‘…the works together emit a frugal, almost Arte Povera vibe.’
Project 10: Section BB
Not bigger than a two car garage, and located in the sleepy south-west corner of Adelaide’s city centre, South West Contemporary is a relative newcomer to the city’s art scene. The gallery has a distinctive mission. Its director, artist Craige Andrae, aims to revive aspects of the dynamic 1990s Adelaide art scene, now somewhat faded into obscurity. Reminiscing about exhibition openings in the ’90s – when Andrae himself was the enfant terrible of the Adelaide’s art world – he wistfully recalls how artists of different generations gathered and connected. With the seismic shifts in Adelaide’s artworld of the past few years, those intergenerational connections now seldom occur. The ten exhibitions South West Contemporary has presented since opening in March 2019 have been intended to recreate something of that dialogue, showing art by recently-graduated artists alongside the work of an older generation of artists who are Andrae’s peers.
Currently on show is Project 10 – Section BB. The display of works, punctiliously laid out against the dazzling whiteness of the space, feels minimal, and the works together emit a frugal, almost Arte Povera vibe. The exhibition, curated by Andrae and Louise Haselton, is straightforward: four Adelaide artists from these two generations. Bronia Iwanczak and Linda Marie Walker are well-established (their careers taking off at the same time as Andrae’s), and Izabella Shaw and Meng Zhang are recent art school graduates. There are no immediate or obvious pairings, and the show’s title suggests nothing in the way of a narrative or theme. So it is up to the visitor to take each work as it stands.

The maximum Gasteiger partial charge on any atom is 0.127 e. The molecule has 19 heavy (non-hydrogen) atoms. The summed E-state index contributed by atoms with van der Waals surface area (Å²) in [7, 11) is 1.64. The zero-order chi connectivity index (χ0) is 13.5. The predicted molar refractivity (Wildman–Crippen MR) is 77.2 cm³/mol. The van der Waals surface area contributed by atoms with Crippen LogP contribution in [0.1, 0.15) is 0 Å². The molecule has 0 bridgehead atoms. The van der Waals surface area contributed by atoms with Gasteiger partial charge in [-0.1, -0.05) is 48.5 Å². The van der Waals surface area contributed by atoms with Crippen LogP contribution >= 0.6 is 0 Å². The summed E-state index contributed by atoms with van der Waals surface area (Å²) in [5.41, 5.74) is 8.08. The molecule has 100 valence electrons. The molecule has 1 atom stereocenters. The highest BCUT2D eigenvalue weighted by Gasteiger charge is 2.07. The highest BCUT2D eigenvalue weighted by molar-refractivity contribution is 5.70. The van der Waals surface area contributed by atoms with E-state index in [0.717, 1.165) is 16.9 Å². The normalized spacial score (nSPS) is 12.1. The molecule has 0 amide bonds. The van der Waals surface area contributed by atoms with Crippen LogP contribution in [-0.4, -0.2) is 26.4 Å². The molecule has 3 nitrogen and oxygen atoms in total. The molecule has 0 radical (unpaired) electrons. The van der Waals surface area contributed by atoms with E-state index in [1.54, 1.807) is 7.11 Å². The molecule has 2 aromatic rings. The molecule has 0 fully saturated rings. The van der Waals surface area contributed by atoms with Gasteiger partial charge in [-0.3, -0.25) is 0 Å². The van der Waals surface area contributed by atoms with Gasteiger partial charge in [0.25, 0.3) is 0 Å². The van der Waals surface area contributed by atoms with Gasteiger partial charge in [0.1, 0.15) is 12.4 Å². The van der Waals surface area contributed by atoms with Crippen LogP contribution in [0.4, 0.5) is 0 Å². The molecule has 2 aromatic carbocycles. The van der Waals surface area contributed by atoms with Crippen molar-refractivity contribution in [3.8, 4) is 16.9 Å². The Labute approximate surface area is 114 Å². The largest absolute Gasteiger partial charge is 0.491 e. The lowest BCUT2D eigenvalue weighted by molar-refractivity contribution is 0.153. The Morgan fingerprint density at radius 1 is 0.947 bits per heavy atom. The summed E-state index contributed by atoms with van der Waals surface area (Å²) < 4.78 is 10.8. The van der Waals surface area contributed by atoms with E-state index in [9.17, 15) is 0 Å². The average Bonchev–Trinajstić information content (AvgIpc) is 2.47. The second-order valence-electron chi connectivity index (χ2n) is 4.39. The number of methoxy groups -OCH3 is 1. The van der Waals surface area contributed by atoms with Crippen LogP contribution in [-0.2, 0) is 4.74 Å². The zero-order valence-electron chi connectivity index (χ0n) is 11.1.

Shaw shows a series of sculptural objects and text-based works. The objects draw most attention. Two mops lean into a corner of the gallery in a sort of symmetry, mimicking or mirroring one other. The threads of the two mop heads intermingle with each other, tendril-like. I imagine each dragging the other across the floor, like a poltergeist. Or one can imagine holding both shafts, one in each hand, as a kind of cleaner cum cross-country skier. In the centre of the space two straight ladders lean into each other. Their top rungs interlinked to make another uncanny, impractical object. These two works, Codependence #1 and #2, are not just the practical joke they appear to be; as their title suggest they embody an unhealthy unbalanced relationship. One more work of Shaw is eight A5 pages of typed text mounted on the wall. A Conceptualist shopping lists: Eggplants, Capsicum, Onion, Mushrooms, Sugo, Toothpaste, Olive Oil. The seven items repeat, arranged in different ways, looping around the circumference of one page, overlapping in a cacophony of ink.
Iwanczak’s Defence Rhythm, a work from 2001, consists of small, lines and ouroboros-like circles of half eggshells nested one into another. Some are spray-painted silver, others au naturel. They lie scattered on the floor, ’90s style, without benefit of pedestal or floor guard. I imagine somebody wolfing down eight eggs a la coque at a hotel buffet and neatly fitting the empties into each other. They also suggest empty husks from some hatching creature, or fossilised parasites crawling on the floor.
Walker, known as pioneer of postmodern art practice in ’80s Adelaide, and in the ’90s and 2000s as a curator and writer, presents surprisingly modest textile and ceramic works. Three small rectangles of embroidery, Cloths For Nothing, are fixed to a wall, loose geometric patterns stitched on and through three layers of colourful fabric scraps. Knowing Walker’s practice as a phenomenologically-informed writer, it is hard not to see the stitching also as a kind of abstract writing or script, a legible trace of motion of body and mind. Two more of these textiles, Cloths for Wonky Pots, are placed on simply constructed low wooden tables. Atop them sit glazed clay pots, their asymmetries another trace of human care, attention or fallibility. These textiles and objects slow visual awareness to their own speed, drawing thoughts and feelings into a correspondingly slow, careful rhythm.
Zhang presents a series of large unframed prints of digital photos. These show small, cast objects, painted in monochrome, and blown up to a large, almost monumental scale. Most striking is a chipped plaster fist, resting on its knuckles, and painted faint red. Enlarged, it acquires something of the scale, presence and power of the Belvedere Torso. In the context of the other artists’ subtle and gentle works, Zhang finishes off the show with an affecting flair – and a powerful punch.